One example is how insurance companies can use predictive analytics to create risk profiles for their clients based on historical data allowing for better risk assessment and pricing of policies. With prescriptive analytics, they can establish the best route to mitigate risks and create a strategy for claim settlements.

(Read our full risk management primer.)

Fraud detection

Financial institutions and e-commerce platforms can use predictive analytics to detect suspicious patterns or anomalies in transaction data that might indicate potential fraudulent activity. With prescriptive analytics, they can then develop strategies or actions to take when fraudulent activity is predicted such as:

  • Blocking the transaction.
  • Alerting the customer.
  • Increasing security measures.

(Learn the ins & outs of FCRM — financial crime risk management.)

Sales forecasting

Retail businesses can use predictive analytics to forecast future sales trends based on historical sales data and other factors like seasonal variability. This information can help in effective inventory management.

With prescriptive analytics, businesses can determine the best way to act on these forecasts, like planning promotions or special events to boost sales.

Customer retention

Companies can use predictive analytics to identify which customers are likely to churn (aka not renew or switch service providers) by analyzing factors like usage patterns and customer complaints. Prescriptive analytics can then recommend strategies, such as personalized offers or improved customer service, to retain those customers longer.

(Learn how to deliver a world-class customer experience.)

Getting the most out of prescriptive and predictive analytics

To truly take advantage of predictive and prescriptive analytics, organizations must prioritize their integration into decision-making processes. In order to do this, they need to:

Invest in the right talent & tools

To fully leverage the benefits of predictive and prescriptive analytics, organizations must ensure they have the right tools and skilled personnel. This includes:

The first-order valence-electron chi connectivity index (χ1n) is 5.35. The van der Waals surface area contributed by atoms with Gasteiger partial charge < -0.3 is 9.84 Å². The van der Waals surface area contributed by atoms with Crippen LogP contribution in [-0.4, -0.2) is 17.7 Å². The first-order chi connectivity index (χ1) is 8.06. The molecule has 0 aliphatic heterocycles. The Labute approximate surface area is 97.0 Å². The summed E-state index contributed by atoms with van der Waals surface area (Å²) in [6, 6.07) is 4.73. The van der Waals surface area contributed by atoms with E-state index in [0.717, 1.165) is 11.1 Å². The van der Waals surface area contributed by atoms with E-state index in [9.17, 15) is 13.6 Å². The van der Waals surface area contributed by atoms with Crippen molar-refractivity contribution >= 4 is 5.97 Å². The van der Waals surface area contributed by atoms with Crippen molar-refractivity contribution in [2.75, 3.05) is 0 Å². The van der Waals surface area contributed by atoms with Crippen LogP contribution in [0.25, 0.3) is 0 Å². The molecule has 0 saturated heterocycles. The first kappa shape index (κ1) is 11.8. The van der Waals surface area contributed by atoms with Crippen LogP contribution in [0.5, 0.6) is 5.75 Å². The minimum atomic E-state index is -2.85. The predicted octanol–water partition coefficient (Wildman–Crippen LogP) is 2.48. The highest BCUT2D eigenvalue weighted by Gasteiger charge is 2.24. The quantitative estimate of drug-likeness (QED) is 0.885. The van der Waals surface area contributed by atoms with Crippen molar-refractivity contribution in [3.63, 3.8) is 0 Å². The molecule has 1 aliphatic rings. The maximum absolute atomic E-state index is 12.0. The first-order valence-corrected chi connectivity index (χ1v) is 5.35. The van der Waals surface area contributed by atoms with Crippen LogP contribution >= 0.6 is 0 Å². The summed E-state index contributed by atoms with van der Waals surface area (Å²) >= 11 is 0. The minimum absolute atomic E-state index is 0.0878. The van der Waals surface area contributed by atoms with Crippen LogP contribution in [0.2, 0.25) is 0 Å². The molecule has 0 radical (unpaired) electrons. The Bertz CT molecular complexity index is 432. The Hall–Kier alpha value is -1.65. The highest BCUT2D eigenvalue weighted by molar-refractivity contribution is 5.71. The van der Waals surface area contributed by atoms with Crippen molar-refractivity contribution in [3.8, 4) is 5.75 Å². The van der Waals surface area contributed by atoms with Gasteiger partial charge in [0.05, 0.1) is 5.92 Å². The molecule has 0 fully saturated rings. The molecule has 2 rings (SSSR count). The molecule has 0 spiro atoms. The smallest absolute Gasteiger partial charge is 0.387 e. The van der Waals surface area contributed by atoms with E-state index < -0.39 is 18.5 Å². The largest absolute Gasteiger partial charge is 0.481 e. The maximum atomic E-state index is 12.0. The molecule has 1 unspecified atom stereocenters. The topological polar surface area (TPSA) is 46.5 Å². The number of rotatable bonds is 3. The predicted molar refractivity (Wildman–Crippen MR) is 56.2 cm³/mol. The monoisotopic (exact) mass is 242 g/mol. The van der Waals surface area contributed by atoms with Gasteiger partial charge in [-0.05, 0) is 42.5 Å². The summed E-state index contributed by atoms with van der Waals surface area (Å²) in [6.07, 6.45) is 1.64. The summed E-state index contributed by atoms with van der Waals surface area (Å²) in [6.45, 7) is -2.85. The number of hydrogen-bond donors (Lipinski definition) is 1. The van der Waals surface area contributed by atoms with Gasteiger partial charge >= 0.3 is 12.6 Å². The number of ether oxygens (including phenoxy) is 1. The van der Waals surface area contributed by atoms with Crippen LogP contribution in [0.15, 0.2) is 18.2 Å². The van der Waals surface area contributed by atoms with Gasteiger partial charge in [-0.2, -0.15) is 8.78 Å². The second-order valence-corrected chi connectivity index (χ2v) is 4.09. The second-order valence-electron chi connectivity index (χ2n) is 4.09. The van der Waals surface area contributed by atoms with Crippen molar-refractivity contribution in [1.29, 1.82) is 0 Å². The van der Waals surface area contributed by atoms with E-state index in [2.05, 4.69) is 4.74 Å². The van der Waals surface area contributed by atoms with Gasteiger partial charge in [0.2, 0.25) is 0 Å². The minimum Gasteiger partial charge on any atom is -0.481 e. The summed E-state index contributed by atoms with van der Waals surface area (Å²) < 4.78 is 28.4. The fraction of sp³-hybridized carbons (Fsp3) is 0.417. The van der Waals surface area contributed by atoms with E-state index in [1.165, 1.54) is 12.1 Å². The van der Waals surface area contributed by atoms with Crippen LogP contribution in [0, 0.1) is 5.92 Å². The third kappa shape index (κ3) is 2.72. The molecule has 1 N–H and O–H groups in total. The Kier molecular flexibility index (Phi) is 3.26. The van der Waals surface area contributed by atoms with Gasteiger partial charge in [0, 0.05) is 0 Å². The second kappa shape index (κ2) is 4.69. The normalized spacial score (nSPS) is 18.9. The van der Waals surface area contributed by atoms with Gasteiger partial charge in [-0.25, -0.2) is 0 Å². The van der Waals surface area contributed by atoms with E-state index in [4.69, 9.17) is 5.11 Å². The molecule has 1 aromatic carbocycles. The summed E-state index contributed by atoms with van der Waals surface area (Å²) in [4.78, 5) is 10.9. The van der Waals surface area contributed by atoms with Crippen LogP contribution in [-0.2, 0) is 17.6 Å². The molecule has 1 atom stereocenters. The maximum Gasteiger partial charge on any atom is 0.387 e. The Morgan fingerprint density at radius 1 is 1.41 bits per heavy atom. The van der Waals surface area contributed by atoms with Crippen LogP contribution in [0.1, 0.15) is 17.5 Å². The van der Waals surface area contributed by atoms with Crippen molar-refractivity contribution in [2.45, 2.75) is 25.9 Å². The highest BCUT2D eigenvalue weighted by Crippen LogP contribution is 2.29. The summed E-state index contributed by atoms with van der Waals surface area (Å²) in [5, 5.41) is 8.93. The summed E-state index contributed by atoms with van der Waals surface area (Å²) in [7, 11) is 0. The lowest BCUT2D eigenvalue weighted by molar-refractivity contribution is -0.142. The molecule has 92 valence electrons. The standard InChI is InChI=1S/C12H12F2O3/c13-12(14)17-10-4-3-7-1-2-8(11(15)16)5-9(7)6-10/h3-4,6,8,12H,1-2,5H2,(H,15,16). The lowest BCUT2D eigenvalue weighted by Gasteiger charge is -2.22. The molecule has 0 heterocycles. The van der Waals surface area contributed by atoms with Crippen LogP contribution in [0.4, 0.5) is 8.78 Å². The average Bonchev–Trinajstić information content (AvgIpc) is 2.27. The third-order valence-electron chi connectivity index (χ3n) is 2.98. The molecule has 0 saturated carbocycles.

(Uncover the most popular data science & data analytics certifications to earn.)

Ensure high quality, relevant data

For predictive and prescriptive analytics to deliver accurate results, businesses need to feed them with high-quality, relevant data. The data should be clean, well-structured, and come from reliable sources.

Incorporating data from a variety of sources can provide a more comprehensive view of the business situation and lead to more accurate predictions and prescriptions.

Integrate analytics into decision-making processes

For predictive and prescriptive analytics to be effective, their insights must be integrated into the decision-making process. This means that the organization should foster a culture where data-driven insights are valued and acted upon.

Ensure data governance structures so that insights derived from predictive and prescriptive analytics are effectively used in strategic planning, operational decision-making, and other key business areas.

Analytics for decision making

Predictive and prescriptive analytics are two advanced forms of data analysis. Through the power of machine learning to process large amounts of data, companies can use predictive analytics to anticipate customer behaviour and forecast future trends. Prescriptive analytics takes this one step further by recommending the best possible actions for businesses to take in order to achieve their desired outcomes.

Next time you want to foresee future trends, anticipate customer behaviour, optimize your operations, leave the crystal ball behind and let your predictive and prescriptive analytics tools do the work instead. 

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Leanne Mitton
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Leanne Mitton

Leanne Mitton is a 25-year digital agency owner of Norlink who uses content marketing and SEO to help small businesses build better, more effective blogs and get found more often online. You can connect with Leanne on LinkedIn.